- Need to resolve the matter with "dialogue and diplomacy", says India
- Trump's stand complicates India's diplomatic relations with Iran, Russia
- If US imposes sanctions, it could cast uncertainty over global oil prices
"India has always maintained that the Iranian nuclear issue should be resolved peacefully through dialogue and diplomacy by respecting Iran's right to peaceful uses of nuclear energy as also the international community's strong interest in the exclusively peaceful nature of Iran's nuclear programme," External Affairs Ministry spokesperson Raveesh Kumar said.
President Trump, who for long criticised the deal meant to curb Iran's nuclear programme in exchange for lifting of sanctions -- has refused to ratify it. He also threatened to re-impose sanctions on Iran.
His stand complicates India's diplomatic relations with Iran and Russia. If US imposes sanctions, it could cast uncertainty over global oil prices and have an effect on India's oil imports. Iran is the third biggest supplier of oil to India after Iraq and Saudi Arabia. After President Trump's announcement, oil prices rose by 2 per cent on Wednesday.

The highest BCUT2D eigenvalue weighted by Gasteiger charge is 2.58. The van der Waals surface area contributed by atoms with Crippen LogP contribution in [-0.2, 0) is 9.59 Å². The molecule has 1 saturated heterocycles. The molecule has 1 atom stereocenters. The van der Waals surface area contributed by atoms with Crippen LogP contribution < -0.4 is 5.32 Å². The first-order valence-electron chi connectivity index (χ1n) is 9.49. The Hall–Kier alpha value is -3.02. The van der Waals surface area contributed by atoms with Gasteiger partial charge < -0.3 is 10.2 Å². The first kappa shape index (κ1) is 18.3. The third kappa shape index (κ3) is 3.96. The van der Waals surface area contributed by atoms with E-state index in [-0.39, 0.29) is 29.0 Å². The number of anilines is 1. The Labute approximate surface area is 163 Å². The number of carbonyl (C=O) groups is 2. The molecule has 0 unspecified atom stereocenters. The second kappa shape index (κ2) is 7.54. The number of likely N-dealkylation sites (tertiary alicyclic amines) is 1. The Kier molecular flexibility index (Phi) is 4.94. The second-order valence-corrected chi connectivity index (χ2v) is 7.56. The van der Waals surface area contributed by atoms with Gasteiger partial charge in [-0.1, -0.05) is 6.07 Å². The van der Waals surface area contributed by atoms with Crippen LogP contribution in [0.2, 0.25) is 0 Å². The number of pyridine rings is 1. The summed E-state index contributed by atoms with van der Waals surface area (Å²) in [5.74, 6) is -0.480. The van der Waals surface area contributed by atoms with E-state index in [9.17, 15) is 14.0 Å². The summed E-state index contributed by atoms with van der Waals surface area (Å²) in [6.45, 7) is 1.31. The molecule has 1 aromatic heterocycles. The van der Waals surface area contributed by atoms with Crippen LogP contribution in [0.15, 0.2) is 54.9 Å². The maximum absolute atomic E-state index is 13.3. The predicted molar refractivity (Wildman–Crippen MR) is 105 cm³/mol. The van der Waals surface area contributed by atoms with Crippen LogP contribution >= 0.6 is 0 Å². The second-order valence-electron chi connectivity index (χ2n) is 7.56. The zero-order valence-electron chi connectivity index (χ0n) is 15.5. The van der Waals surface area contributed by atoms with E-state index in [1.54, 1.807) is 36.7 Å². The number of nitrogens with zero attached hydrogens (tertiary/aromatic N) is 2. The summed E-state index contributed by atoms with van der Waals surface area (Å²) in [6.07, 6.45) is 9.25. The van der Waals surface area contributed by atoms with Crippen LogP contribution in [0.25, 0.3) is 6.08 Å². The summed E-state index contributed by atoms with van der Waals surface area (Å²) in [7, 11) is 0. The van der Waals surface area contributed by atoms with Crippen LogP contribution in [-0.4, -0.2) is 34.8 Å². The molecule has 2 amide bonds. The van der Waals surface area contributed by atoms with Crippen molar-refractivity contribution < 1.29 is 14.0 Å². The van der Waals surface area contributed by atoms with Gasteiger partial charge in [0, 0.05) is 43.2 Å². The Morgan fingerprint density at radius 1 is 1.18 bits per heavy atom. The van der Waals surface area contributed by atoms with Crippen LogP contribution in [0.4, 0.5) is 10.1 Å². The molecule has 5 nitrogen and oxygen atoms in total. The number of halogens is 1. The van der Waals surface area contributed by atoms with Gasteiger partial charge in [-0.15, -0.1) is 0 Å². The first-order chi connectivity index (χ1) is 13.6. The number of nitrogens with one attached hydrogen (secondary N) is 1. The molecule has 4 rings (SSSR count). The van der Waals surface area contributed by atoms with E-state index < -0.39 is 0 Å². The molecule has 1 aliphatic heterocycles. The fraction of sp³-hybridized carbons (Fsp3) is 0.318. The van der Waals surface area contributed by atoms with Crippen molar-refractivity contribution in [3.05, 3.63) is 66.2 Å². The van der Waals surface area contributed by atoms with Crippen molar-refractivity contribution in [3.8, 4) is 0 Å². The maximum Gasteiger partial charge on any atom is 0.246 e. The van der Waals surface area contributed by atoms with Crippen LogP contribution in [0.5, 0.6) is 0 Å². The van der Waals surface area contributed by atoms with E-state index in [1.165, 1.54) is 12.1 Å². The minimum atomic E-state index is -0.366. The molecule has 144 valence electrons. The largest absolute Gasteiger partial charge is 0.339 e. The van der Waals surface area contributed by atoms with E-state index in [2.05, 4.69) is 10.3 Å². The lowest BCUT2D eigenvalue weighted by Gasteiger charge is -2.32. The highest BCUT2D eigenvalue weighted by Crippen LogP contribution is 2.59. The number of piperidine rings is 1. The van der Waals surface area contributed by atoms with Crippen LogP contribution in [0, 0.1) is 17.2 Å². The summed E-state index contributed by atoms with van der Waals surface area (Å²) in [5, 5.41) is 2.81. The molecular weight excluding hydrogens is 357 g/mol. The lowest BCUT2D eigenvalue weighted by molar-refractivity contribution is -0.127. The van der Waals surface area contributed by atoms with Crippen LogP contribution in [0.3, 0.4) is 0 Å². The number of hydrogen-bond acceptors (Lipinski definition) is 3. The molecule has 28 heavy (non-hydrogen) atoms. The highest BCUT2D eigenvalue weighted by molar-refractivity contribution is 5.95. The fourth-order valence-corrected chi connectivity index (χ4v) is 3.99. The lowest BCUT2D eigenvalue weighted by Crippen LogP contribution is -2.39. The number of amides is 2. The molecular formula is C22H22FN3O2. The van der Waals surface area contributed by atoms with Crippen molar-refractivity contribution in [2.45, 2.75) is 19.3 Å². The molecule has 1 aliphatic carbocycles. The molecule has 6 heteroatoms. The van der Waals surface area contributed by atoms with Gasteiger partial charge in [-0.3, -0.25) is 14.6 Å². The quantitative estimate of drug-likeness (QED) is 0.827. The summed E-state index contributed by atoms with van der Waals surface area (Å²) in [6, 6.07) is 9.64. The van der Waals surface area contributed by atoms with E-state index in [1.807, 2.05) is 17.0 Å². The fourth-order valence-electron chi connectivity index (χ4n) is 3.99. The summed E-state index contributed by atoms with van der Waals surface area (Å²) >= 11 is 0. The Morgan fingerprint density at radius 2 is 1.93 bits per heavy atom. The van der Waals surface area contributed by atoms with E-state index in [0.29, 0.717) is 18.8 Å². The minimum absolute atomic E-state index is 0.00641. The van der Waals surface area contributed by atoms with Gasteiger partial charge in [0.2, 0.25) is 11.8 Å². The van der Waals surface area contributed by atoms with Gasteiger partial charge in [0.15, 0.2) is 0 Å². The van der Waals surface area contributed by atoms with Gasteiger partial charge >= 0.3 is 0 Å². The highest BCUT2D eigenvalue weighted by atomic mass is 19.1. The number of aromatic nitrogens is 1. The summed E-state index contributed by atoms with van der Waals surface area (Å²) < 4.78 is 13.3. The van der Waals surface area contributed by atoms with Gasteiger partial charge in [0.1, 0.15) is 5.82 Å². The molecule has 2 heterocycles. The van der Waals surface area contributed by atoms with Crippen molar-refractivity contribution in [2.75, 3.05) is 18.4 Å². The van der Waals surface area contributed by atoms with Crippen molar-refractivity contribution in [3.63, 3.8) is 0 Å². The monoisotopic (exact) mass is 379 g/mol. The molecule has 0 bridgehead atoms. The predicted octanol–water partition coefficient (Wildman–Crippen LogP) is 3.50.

Before sanctions on Iran were lifted in 2015, India received limited oil supply from Iran, which delivered it without freight charges, taking half the payment in rupees and not raising bills for the rest.
Progress on the Iran's strategic Chabahar port, which India is developing with a $500 million commitment, may also be hit by the sanctions. The port is crucial to India, as it would allow transfer of goods to Afghanistan through a land route, bypassing Pakistan. It is expected to act as a counter to Pakistan's Gwadar port, barely 100 km away, which is being developed by China.
India is also a founder of the International North-South Transport Corridor - a 7,000-km multi-modal network -- from Iran to Russia.
Work on the corridor, which allows India to bypass Pakistan and gain access to Central Asia and beyond, had picked up after sanctions on Iran were lifted in 2015. Fresh sanctions may affect work again.
The nuclear agreement between Iran and six nations -- the US, France, Britain, Germany, Russia, China - was concluded three years ago after a decade of diplomacy. It was considered a signature foreign policy achievement of President Trump's Democratic predecessor Barack Obama.